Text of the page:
What to Do in Riga: 5 Unusual Places to Discover
Riga is picture postcard pretty wherever you look and of course there are plenty of things to see and do in Riga. From the impressive art nouveau architecture, medieval lanes of the UNESCO listed Riga Old Town to the skyline of storybook spires.
While Riga is famous for its nightlife, river cruise, lip-smacking dishes, Central Market and House of the Blackheads, there are other unusual places not everyone recommends to tourists.
Our alternative guide takes you on a journey through unusual streets, museums and forests of Latvia’s capital. So enjoy it!
1. Count all the hats in The World of Hat
Take a turn towards Vilandes street from Elizabetes street, and you will reach The World of hat museum. What started as a personal collection by Dr. Kirill Babaev is now a five-hall collection full of different headgears spread across traditions around the world.
The collection contains hats from Europe, Asia and Africa. There are some from the United States as well. There are headdresses worn only on special occasions and the story of each is displayed there beside them. This small museum is a meeting point of many cultures and if you are curious about (hat) fashion around the world, don’t hesitate visiting this unusual place!
2. Listen to live Jazz
Many people head over to Old Riga’s Peldu iela for cheap beer and no-holds-barred nightlife. One of the city’s wildest streets has finally been given a touch of class with the opening of this casual jazz club, restaurant and craft beer bar – Trompete Taproom. It is an incredible courtyard that includes an outdoor grill and an authentic wood-fired pizza oven. Order a glass of wine, a cocktail or one beer from small Latvian microbreweries. After that, head into the main room. There are live jazz performances on a small stage throughout the week. You can check its FB page for schedules.
3. Enjoy Baltic’s biggest graffiti
To celebrate Riga as European Capital of Culture, in 2014 two Latvia’s most renowned street artists – Rudens Stencil and Kiwie – came together to create the biggest graffiti mural in the Baltics – 800 square meters. They used more than 1500 spray cans to create this symbolic street art that combines the ancient with the modern. Moreover, the inspiration for graffiti was a 1938 poster for Latvian Song Festival – one of the largest choral events in the world. Most importantly, “Saule Pērkons Daugava” is the unofficial anthem of the festival.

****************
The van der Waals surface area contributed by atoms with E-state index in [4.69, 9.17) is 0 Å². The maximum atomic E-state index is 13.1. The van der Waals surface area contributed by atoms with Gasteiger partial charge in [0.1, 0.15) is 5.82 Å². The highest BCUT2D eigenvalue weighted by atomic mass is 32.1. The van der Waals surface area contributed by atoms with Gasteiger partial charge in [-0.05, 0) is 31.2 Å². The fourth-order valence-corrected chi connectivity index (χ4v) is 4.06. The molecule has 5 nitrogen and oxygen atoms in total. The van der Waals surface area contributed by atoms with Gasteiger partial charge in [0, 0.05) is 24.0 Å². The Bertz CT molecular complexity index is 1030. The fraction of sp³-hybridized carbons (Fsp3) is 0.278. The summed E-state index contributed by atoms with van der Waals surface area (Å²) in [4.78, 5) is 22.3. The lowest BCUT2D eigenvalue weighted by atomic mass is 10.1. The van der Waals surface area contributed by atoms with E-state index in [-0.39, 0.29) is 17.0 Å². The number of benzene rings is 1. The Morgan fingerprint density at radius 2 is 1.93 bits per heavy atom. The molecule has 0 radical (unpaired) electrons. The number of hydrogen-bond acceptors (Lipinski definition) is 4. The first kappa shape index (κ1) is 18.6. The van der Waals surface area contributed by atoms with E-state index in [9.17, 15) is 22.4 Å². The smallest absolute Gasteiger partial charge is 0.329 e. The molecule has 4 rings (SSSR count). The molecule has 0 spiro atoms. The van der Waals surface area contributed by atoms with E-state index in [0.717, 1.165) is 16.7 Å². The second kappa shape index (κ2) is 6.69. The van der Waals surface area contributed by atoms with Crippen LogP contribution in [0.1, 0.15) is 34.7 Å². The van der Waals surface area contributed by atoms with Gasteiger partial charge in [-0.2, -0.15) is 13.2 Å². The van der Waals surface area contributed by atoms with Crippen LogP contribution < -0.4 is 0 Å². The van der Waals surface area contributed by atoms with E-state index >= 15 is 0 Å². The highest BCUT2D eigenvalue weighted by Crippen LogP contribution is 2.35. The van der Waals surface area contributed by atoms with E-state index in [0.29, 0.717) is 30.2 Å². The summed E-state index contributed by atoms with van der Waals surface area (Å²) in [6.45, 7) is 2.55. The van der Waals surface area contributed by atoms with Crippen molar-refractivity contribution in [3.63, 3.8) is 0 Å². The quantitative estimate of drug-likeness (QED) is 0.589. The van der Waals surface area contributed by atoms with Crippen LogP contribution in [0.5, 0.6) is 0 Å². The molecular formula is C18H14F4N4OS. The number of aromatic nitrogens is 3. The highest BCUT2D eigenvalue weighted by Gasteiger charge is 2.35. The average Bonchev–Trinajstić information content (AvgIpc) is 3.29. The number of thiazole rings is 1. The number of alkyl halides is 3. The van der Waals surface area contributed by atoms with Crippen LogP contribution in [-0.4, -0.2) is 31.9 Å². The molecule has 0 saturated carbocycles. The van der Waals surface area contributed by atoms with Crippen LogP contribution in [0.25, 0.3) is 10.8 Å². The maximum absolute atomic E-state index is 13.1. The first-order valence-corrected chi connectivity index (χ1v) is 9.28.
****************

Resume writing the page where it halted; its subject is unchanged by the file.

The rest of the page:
You can see the graffiti from Tallinas street. After that, you can see another huge graffiti mural – Gray Rainbow by Kiwie (not far from – on 13 Alauksta Street).
4. Explore Biķernieki Forest
Riga is also well-known for its parks, which are very clean, relaxed and well-landscaped. But the strangest and wild spot within the city’s limits is Biķernieki Forest (Biķernieku mežs). This one most accurately mimics the tracts of wilderness that make up most of the country,
Bikernieki forest which is cut into two parts by Bikernieku street is located in the eastern part of Riga. You’ll just find yourself suddenly stumbling into it. Wander through to find the secrets snagged in its thickets: one a racetrack curving loopily through the trees, another a looking-glass lake watched by severe Soviet apartment blocks. By the way, Biķernieki was also the site of the largest mass shootings of World War II on the territory of modern-day Latvia.
Then the Nazi occupiers and local collaborators killed tens of thousands of people, largely Jews from Austria and Germany. Collection of thousands of sculpted, asymmetrical stones, as individual as the humans they stand for, marks one site. To sum up: it will impress you!
5. Find a treasure on Latgalīte Market
Certainly, every tourist guide and its mates will recommend you to visit Riga Central Market (Rīgas Centrāltirgus). It’s worth visiting, no question, but to be properly consumed by the other side of Riga, you have to strike deeper into Maskavas Forštate. That is to say, mostly Russian suburb in the shadow of the towering Stalinist Academy of Sciences (Zinātnes Akadēmija), which glowers over the railway tracks at Riga Old Town. There you’ll find Latgale Market (Latgales tirgus).
Latgalīte — and quite regularly as “the criminal market”, for the not inconceivable possibility that unlawfully seized possessions may end up here. Fascinating and seamy, it’s a bit like a corner into which the detritus of Latvia’s complex past has been swept; vendors sit behind tables piled with the cast-offs of various eras.
If you dream of a battered Soviet record player, a medal from one of the many armies who have swept bloodily through the region, this is where to go. In conclusion, don’t expect a great deal of English (or Latvian, in many cases). And remember they’re not over-fond of photos.